Gendering Anglo-American Travel to the Balkans

 By Ross Cameron, an AHRC sponsored PhD researching Anglo-American women’s travel to the Balkans based at the University of Glasgow and the University of Strathclyde.

When I began my PhD project last October I was intending on studying the representations of Islam found in British travel writing on the Balkans across a broad swathe of the nineteenth and twentieth centuries. Studies of the discourse of ‘balkanism’, building on the Balkan Peninsula’s post-Ottoman nationalist historiographies that erase Muslim histories, typically present the region as ‘on [the European] side of the fundamental division: white versus colored, Indo-European versus the rest’, ignoring the perceived contingency of the whiteness of Balkan Muslim communities.[1] Taking a diachronic approach, my project aimed to destabilise the concept of balkanism by examining how literary representations of Muslim communities in the Balkans challenge this hegemonic representational paradigm. 

However, as I began to narrow down my base of primary sources I encountered a variety of travel books that have largely been ignored in studies of travel writing on the Balkans, namely those produced by Anglo-American women between the turn of the twentieth century and World War Two. These texts are a rich and diverse corpus of images of the Balkans and were written by women who travelled to the region in a variety of different capacities. Some, like Frances Hutchinson and Emilie Barrington, visited the Balkans primarily as wealthy tourists seeking to distance themselves from the democratised tourism of the Franco-Italian Riveria. Others, including Mabel St Clair Stobart, Olive Aldridge and Monica Stanley, went under the aegis of the Serbian Relief Fund during World War One using their activities to further the campaign for women’s suffrage in Britain. Maude Holbach spent her time touring the region writing works effusively praising the benevolence of Habsburg administration (allegedly her paymasters) while the better-known Edith Durham used the Balkans to cultivate her position as an ethnographer, political campaigner and explorer. In the interwar Rose Wilder Lane, supporter of the American libertarian movement, travelled to the Balkans to escape the worldwide ideological turmoil that ‘smothers the struggling individual’ while many others in this period simply sought a sojourn from the rush of modernity.[2]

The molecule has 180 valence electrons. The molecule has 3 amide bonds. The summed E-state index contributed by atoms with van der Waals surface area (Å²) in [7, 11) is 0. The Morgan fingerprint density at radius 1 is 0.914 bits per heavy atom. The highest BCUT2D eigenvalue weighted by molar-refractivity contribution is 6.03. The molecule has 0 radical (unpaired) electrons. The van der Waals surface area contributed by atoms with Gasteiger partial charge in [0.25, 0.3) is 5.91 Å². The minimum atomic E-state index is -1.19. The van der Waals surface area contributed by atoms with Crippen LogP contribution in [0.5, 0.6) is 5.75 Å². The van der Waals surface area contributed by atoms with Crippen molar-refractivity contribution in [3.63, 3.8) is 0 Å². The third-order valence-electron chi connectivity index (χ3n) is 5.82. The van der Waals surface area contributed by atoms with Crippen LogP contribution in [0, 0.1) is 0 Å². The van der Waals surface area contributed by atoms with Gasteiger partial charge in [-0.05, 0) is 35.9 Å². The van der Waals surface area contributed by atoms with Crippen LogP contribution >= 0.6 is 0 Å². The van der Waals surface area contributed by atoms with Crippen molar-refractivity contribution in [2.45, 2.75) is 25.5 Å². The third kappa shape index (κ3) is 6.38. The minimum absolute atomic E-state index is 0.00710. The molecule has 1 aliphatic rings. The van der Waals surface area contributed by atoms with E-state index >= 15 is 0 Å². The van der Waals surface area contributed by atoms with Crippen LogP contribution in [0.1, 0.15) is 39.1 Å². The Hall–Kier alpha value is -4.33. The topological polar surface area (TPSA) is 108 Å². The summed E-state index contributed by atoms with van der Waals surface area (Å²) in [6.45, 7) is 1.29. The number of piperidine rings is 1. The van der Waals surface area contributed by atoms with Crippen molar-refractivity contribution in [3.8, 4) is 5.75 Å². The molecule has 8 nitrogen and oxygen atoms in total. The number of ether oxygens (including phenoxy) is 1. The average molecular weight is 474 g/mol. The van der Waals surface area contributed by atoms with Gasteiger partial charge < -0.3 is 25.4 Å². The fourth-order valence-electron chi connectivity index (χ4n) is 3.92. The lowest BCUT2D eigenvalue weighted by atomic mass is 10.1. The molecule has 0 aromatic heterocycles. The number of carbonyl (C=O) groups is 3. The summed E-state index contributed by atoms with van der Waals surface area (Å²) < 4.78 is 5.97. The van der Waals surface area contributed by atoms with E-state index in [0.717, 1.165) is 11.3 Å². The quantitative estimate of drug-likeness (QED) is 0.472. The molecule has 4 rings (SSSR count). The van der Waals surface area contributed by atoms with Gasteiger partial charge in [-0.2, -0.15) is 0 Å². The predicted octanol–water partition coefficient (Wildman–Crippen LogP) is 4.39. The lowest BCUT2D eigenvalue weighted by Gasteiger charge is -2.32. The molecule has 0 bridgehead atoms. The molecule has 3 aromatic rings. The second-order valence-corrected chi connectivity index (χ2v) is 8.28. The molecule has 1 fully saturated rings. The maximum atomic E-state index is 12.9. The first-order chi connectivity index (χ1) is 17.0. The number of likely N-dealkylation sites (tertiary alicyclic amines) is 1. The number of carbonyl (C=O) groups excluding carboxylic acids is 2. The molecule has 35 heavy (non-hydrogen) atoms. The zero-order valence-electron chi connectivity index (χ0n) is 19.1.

Previous scholarship has either excluded works by these authors or has simply included them as second-tier texts in broader discourse analyses of balkanism. One of the reasons for this elision is that much like Edward Said’s ‘unified, intentional and irredeemably male’ orientalism,[3] balkanism has been presented as ‘singularly male’, both in the images of the region it constitutes and the (lack of) gender balance in balkanist writers.[4] This androcentric scholarship has focused primarily on adventurous men travelling to the ‘savage’ Balkans in order to prove their masculinity through daring exploits that reaffirm the superiority of their home culture and the need for Western European powers to maintain close supervision of the ‘chaotic’ and ‘backwards’ region. 

Women’s travel texts have also been under examined because studies of balkanism examine representations of the region within the framing of colonial discourse. In effect, by foregrounding the colonial logic of balkanism, women travellers have been treated as of marginal importance for they have historically been viewed as marginal to conventionally masculine colonialism. Indeed, although coming under increased scrutiny, the typical view of colonial discourse sees Western women as objects of male protection (think of the stereotype of the sexually threatened memsahib) rather than as active agents of colonialism themselves. The parcelling off of women travel writers from colonial discourse was also furthered by the first-wave of feminist scholarship on women’s travel writing, popularised by the Virago Travellers series, that divorces their journeys abroad from the colonial context in which they took place.